The old adage that “you don’t get bigger by getting smaller” does not always apply in the modern world. In order to thrive in today’s fast-paced global marketplace you must think differently about what is essential to growth, and where and how to invest your time and limited resources.
Big corporations have gotten it wrong for decades. To artificially “pump up” stock prices and appease shareholders and the board of directors, they have historically downsized and reorganized during the fourth quarter to improve short-term financials. However, if you do not make fundamental changes to improve operational performance, this is a “slowly bleed to death” strategy that ultimately leads to disaster.
“When you remove just the right things in just the right way, something very good happens.”—Matthew E. May
Most short-term actions taken by a struggling company tend to move it farther away from its growth objectives, while negatively impacting people, morale, services, etc. Don’t fall into this trap when your business encounters a bump in the road. There are better ways to lower expenses and improve performance that don’t involve staff cuts, or a “knee jerk” reduction of services vital to long-term, sustainable growth.
However, it will require more forethought and work on your part to accomplish. Below is a list of both the short- and long-term actions to consider if you want to accelerate growth, whether your business is thriving or facing a downturn.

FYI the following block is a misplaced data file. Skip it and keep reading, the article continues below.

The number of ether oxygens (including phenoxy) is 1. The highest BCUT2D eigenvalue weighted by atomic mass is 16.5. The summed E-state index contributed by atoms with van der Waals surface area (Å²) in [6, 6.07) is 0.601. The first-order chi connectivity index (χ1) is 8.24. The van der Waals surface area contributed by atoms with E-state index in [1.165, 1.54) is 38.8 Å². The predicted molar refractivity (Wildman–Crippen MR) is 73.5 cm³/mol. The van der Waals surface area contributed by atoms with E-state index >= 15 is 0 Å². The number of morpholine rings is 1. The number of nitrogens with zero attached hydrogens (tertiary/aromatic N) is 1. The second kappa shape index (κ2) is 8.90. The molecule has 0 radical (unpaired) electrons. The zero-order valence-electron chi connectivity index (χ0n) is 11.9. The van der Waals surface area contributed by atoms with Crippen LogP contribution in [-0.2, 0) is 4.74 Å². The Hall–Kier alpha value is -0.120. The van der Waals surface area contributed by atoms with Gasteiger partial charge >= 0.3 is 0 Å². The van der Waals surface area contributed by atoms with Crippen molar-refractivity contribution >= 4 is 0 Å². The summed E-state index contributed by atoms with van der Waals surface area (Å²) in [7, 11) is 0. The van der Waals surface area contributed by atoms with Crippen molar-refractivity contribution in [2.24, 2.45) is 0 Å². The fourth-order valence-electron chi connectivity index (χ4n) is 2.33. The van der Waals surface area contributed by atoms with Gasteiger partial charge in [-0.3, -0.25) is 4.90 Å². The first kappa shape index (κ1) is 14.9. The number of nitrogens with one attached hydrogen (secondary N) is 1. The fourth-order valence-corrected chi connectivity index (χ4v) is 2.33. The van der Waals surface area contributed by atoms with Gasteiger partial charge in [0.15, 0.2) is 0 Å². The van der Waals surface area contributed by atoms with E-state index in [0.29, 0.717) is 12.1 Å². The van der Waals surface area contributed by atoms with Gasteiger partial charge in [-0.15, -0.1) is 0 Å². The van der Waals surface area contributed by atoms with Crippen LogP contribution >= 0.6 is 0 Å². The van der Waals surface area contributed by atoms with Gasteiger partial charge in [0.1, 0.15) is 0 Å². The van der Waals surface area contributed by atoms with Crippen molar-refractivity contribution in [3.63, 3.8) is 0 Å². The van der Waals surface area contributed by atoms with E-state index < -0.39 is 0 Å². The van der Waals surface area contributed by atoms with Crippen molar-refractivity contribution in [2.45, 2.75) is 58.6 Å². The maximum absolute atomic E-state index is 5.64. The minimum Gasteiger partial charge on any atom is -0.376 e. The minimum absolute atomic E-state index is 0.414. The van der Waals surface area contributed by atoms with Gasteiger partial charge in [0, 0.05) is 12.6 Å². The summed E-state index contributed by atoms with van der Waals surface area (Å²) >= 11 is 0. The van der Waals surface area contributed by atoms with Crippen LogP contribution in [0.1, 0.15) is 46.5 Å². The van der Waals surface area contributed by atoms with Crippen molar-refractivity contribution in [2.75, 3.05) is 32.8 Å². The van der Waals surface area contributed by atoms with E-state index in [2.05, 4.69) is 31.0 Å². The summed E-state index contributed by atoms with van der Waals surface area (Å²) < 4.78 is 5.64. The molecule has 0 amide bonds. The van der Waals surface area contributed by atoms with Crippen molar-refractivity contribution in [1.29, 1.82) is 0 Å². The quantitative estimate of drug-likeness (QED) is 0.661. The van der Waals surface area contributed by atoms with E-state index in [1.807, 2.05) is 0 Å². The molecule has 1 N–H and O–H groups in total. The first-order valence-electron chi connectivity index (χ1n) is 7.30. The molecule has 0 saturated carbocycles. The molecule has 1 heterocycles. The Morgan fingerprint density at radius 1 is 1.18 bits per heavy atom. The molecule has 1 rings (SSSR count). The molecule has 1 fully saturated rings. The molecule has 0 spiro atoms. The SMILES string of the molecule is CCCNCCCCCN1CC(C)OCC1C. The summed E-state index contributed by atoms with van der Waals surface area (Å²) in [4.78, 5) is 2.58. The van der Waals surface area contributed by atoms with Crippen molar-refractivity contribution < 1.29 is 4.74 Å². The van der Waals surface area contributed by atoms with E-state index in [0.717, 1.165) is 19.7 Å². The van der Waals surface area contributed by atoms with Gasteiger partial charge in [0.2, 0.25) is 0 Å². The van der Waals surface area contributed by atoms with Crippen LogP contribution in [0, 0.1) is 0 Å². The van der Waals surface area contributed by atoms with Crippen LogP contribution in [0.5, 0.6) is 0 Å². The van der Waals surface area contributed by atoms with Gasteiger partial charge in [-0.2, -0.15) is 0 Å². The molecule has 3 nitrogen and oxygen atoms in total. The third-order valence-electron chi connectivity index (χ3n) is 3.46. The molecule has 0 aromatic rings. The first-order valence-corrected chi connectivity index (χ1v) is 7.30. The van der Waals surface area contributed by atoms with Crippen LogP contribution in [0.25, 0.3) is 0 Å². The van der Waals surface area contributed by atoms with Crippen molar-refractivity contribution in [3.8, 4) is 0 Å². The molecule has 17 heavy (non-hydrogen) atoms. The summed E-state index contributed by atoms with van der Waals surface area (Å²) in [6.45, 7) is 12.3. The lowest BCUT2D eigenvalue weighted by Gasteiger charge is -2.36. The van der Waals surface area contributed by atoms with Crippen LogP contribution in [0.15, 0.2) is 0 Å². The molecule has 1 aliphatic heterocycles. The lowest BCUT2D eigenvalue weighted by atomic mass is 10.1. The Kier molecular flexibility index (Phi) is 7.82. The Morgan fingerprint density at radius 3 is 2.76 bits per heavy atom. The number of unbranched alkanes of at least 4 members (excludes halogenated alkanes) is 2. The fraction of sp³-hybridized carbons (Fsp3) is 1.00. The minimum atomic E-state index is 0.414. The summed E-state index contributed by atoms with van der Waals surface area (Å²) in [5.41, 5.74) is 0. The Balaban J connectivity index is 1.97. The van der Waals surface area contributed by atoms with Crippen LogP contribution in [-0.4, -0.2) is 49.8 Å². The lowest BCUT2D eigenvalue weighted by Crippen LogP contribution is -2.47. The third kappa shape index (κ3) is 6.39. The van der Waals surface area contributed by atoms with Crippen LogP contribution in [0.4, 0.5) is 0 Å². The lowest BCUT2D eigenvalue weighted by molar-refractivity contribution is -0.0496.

- Eliminate the “clutter”. To ensure proper alignment of resources, take an in-depth look at the business from the inside out. Trim expenses and dispose of anything that does not improve revenues and profits, customer satisfaction, operational effectiveness, or productivity.
- Outsource services. Outsourcing can help to improve operational performance, reduce costs, gain entry to new markets, provide access to skilled labor and expertise, and free-up internal resources to focus on the core business requirements.
- Invest in your people. People and intellectual capital are the two greatest assets for any business. By investing in your employees you’re expanding the knowledge, skills and expertise required to improve productivity, fuel innovation and growth, while improving employee morale and retention.
- Retain high value/high potential customers. These two categories represent 50% of the customer base for most businesses, and 90% to 95% of the profits. A 5% improvement in retention can yield as much as a 25%-50% increase in profits.
- Drop unprofitable customers. Are you concerned about short-term revenues or profits? If profitability is your primary concern, then take a close look at your existing customer base, your gross margin targets, and get rid of any loss leader accounts.
- Place greater emphasis on marketing. One of the quickest ways to recover from a business downturn or to accelerate growth is by emphasizing marketing, not scaling back. Shift budget to areas that have historically yielded the greatest ROI, and away from under-performing programs and initiatives.
- Raise prices. Increasing prices is an effective way to improve both top- and bottom-line results. Why? Because increasing prices requires minimal resources to implement and the “net” profit returns are immediate. However, be careful that any pricing action taken doesn’t result in the loss of profitable customers.
Not all of these actions highlighted above represent direct subtractions. However, they all can have a favorable impact on business performance and growth in 2020 and beyond if effectively implemented.
Growth through subtraction should be applied to all areas of the business. This will help ensure consistency and optimization of budgets and resources. Subtracting those things that distract from your overarching goals will put you in the best position to achieve long-term growth and success.
Enjoy the journey!
COPYRIGHT © 2019 John Carroll